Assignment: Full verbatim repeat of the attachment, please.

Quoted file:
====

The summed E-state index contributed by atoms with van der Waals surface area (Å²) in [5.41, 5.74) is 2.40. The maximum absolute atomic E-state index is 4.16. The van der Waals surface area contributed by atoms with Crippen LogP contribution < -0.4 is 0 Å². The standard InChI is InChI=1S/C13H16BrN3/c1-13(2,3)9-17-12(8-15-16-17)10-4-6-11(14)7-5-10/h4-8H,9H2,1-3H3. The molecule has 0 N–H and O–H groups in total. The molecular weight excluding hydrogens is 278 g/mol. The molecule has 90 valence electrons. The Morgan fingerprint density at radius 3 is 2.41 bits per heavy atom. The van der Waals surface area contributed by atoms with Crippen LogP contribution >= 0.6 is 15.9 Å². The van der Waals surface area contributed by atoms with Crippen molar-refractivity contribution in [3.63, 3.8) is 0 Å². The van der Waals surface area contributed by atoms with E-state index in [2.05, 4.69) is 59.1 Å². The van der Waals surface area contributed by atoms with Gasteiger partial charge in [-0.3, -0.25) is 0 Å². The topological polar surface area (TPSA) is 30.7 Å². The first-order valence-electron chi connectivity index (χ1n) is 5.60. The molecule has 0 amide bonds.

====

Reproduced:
The summed E-state index contributed by atoms with van der Waals surface area (Å²) in [5.41, 5.74) is 2.40. The maximum absolute atomic E-state index is 4.16. The van der Waals surface area contributed by atoms with Crippen LogP contribution < -0.4 is 0 Å². The standard InChI is InChI=1S/C13H16BrN3/c1-13(2,3)9-17-12(8-15-16-17)10-4-6-11(14)7-5-10/h4-8H,9H2,1-3H3. The molecule has 0 N–H and O–H groups in total. The molecular weight excluding hydrogens is 278 g/mol. The molecule has 90 valence electrons. The Morgan fingerprint density at radius 3 is 2.41 bits per heavy atom. The van der Waals surface area contributed by atoms with Crippen LogP contribution >= 0.6 is 15.9 Å². The van der Waals surface area contributed by atoms with Crippen molar-refractivity contribution in [3.63, 3.8) is 0 Å². The van der Waals surface area contributed by atoms with E-state index in [2.05, 4.69) is 59.1 Å². The van der Waals surface area contributed by atoms with Gasteiger partial charge in [-0.3, -0.25) is 0 Å². The topological polar surface area (TPSA) is 30.7 Å². The first-order valence-electron chi connectivity index (χ1n) is 5.60. The molecule has 0 amide bonds.